Creating Accessible Online Information (Part 2)

April, 2005

Joint meeting of Boston-IA and the Boston Chapter of the Society for Technical Communication (STC) on April 27, 2005 (Part 2 of 4).

Barbara Casaly talked about her work on a team of people developing web accessibility standards for the Commonwealth of Massachusetts (

This article is divided into the following sections:

  • Part 1: Introduction
  • Part 2: Barbara Casaly: Learning About Accessibility
  • Part 3: P.J. Gardner: Accessibility and the Web
  • Part 4: Judy Kessler: Accessibility in Documentation

This article is also published in PDF format in the Boston Broadside, newsletter of the Boston Chapter of the Society for Technical Communication (STC).

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Part 2: Learning About Accessibility

Barbara started with a challenge: Open your browser; turn off formatting, style sheets, colors, fonts; turn on accessibility options; and see what happens. Some Web pages may become cryptic and confusing. Other pages continue to be understandable and provide useful information. The site will meet the challenge, but many other sites will not.

Barbara recommended going to Google and searching for "accessibility". Follow the links she said. See what you find. Think about what you're learning. She commented that she assigned herself this task when she accepted the invitation to work on a project for the Commonwealth of Massachusetts. So, she summarized, I've been learning about accessibility for a very short period of time. She felt that her eyes have been opened.

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Barbara distributed a one-page handout, which I'm going to paraphrase and offer here because you too can be learning more.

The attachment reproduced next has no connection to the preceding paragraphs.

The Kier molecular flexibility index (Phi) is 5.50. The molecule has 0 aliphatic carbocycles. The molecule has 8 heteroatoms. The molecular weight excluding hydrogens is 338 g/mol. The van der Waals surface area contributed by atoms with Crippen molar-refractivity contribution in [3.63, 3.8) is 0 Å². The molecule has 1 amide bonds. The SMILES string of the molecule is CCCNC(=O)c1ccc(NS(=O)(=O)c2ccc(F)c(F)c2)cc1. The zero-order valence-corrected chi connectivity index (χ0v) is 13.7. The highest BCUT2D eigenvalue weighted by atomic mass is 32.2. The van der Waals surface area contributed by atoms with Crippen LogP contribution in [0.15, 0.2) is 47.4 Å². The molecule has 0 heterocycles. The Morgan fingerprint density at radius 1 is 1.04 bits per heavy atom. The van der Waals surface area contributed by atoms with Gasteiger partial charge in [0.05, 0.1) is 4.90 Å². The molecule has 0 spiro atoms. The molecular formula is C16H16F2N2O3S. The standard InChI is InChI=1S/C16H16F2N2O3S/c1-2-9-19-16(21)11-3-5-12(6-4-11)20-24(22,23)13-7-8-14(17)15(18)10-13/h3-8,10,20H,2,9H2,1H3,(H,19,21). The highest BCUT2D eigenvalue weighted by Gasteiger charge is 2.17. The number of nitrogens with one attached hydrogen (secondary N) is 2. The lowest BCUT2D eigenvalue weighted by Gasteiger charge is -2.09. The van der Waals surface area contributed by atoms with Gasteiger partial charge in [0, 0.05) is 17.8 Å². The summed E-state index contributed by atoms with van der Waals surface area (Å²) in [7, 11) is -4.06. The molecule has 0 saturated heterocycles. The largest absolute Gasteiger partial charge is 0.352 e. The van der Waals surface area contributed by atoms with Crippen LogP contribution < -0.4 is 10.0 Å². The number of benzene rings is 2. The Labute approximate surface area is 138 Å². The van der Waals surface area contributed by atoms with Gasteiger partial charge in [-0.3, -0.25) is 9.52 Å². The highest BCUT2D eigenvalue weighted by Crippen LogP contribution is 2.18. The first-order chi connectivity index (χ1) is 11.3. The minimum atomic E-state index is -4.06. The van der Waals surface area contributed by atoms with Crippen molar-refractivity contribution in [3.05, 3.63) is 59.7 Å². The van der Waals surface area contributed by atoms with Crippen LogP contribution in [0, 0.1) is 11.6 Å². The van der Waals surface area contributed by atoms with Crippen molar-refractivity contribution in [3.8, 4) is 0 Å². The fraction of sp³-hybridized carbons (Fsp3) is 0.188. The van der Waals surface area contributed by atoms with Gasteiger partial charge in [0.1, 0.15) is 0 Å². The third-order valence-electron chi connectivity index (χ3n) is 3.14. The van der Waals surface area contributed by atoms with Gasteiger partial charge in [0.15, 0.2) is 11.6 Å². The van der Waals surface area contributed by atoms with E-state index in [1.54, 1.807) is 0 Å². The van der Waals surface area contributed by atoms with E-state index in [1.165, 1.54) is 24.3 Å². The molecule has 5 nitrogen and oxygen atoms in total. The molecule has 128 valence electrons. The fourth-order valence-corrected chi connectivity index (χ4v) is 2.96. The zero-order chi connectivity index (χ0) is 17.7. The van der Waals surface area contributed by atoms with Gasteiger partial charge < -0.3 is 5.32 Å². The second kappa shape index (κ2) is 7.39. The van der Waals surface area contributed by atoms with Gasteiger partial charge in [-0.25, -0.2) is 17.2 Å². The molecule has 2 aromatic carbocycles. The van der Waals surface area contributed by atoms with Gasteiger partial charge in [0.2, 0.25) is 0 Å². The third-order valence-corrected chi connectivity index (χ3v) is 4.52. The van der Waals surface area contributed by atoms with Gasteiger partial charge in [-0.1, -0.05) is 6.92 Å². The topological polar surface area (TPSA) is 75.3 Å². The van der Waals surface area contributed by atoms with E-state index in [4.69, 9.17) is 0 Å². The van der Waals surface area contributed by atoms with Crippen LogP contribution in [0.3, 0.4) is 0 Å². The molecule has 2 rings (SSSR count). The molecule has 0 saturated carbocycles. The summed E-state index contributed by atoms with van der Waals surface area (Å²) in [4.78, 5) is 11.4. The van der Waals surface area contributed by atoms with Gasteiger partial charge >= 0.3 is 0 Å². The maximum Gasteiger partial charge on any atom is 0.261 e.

For this exercise, you need to use Internet Explorer (IE) on a Windows platform. If you use another system, the following instructions may not apply.

To configure IE without all the bells-and-whistles and so you can view accessible Web pages:

  1. In Notepad, create an empty file called "nostyle.css".
    This file will be used to disable style sheets.
  2. Click Tools > Internet Options.

Now you're ready to start disabling. Disable formatting and style sheets in Internet Explorer:

  1. In the lower right of the dialog box, click Accessibility.
  2. Under Formatting, check the three boxes,
    therefore, ignoring colors, font styles, and font sizes on Web pages.
  3. Under User Style Sheets, check Format documents using my style sheet.
  4. Tab to the style Sheet field, click Browse, and locate your style sheet (nostyle.css)

You're still with me? Turn off images and turn on complete ALT text in Internet Explorer:

  1. From the Internet Options dialog box, click the Advanced tab.
  2. In the Accessibility setting, check Always expand ALT text for images.
  3. In the Multimedia settings, uncheck Show pictures.
  4. Surf.

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Accessibility Links

The following is a list of Barbara-discovered Web sites. With some of the sites, Barbara identifies notable accessibility features.

  • Section The official site. If you want to learn more, register for the Section 508 Universe and Section 508 Universe Training. Notice the Change Font and Change Font Size options in the upper right side of the page. These options are viewable by everyone who visits the Web site.
  • Office of Disability Employment Policy: The U.S. Department of Labor, Office of Disability Employment Policy Web site. Skip the navigational links.
  • The Access Board: The Access Board site, which is a federal agency committed to accessible design. Section 508 Guide to Standards 1194.21 and 1194.22. Notice the Skip to nav bar.
  • The U.S. Government's official Web portal. Notice the Skip To links at the top of the page.
  • Jim Notice the Skip to main content and Skip to local navigation links at the top of the page.
  • Select the Resources link. Notice the Skip to main content option.
  • Overview the entire Web site. Notice the accessibility.
  • Search the Web and learn.

Continue to Part 3

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